Rethinking Rubrics in Writing Assessment by Maja Wilson
My rating: 4 of 5 stars
came to know about Maja Wilson's Rethinking Rubrics during an exchange on the English Companion Ning. Wilson replied to some of my discussion topics about assessment and the use of portfolios. Her thoughtful and balanced replies made a lot of sense and I made myself a note to find her book and read it.
I'm heading into my 4th week of a summer workshop with the National Writing Project. My reading over the past few weeks has brought me back to the exchange I encountered with many teachers on the Ning. More specifically it brought me back to rubrics and grading--so much so, that it is now the subject of my inquiry project as I move forward into the upcoming school year.
I read Wilson's book this morning and again found that I appreciated her well-supported candor. Most interesting to me was Wilson's research into the history of assessment in our country. American colleges needed a ranking system for high school students, standard modes such as multiple-choice testing and rubrics were born out of that need.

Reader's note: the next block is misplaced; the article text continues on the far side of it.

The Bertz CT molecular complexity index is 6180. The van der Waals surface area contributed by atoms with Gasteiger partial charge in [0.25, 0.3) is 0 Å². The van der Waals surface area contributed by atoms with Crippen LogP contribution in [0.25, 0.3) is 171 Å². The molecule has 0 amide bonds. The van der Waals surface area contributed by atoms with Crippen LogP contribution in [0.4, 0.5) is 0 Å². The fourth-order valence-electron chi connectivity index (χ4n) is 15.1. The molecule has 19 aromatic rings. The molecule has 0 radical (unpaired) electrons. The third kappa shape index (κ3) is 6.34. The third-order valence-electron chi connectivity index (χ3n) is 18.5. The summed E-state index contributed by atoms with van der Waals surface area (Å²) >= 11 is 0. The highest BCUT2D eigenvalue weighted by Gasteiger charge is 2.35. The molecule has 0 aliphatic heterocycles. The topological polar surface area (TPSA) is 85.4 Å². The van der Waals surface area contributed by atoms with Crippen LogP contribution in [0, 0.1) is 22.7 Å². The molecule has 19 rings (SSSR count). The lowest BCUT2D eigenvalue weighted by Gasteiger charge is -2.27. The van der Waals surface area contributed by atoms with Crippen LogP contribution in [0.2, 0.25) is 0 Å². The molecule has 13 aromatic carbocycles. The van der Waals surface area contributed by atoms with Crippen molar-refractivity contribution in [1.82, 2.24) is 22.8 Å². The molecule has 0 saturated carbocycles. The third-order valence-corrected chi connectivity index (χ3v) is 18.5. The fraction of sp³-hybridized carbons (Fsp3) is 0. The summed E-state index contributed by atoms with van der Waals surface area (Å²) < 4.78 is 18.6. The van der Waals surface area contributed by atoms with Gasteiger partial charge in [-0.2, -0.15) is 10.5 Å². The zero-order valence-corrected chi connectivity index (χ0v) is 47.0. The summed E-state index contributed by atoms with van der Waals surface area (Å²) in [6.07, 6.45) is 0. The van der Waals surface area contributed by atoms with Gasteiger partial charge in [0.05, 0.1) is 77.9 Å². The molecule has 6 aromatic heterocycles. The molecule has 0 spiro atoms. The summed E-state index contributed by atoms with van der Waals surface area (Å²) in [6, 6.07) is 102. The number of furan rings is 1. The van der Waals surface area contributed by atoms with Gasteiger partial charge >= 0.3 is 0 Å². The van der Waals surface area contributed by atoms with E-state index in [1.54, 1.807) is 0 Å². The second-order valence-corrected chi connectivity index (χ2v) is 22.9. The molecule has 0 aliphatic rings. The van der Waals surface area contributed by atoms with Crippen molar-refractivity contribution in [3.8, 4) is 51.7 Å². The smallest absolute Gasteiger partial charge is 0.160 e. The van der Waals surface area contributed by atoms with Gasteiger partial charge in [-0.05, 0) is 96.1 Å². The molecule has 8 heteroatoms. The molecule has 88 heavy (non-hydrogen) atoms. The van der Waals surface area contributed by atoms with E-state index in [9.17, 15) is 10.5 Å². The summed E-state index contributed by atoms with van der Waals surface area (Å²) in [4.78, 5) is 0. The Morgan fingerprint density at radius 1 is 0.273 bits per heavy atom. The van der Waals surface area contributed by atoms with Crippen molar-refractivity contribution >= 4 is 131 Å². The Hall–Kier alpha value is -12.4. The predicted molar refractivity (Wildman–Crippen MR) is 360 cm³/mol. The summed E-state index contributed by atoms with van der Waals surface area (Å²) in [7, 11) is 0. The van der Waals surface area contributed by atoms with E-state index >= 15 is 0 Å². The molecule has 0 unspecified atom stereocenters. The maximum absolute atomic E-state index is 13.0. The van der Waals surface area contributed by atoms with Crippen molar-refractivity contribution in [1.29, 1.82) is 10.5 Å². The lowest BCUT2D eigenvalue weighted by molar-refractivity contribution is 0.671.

Wilson questions if something like a rubric, which actually brought writing back into our schools, serves the purpose it promises. She explores what rubrics offer and what rubrics exclude and deny.
Read this book and you won't look at rubrics the same way again.
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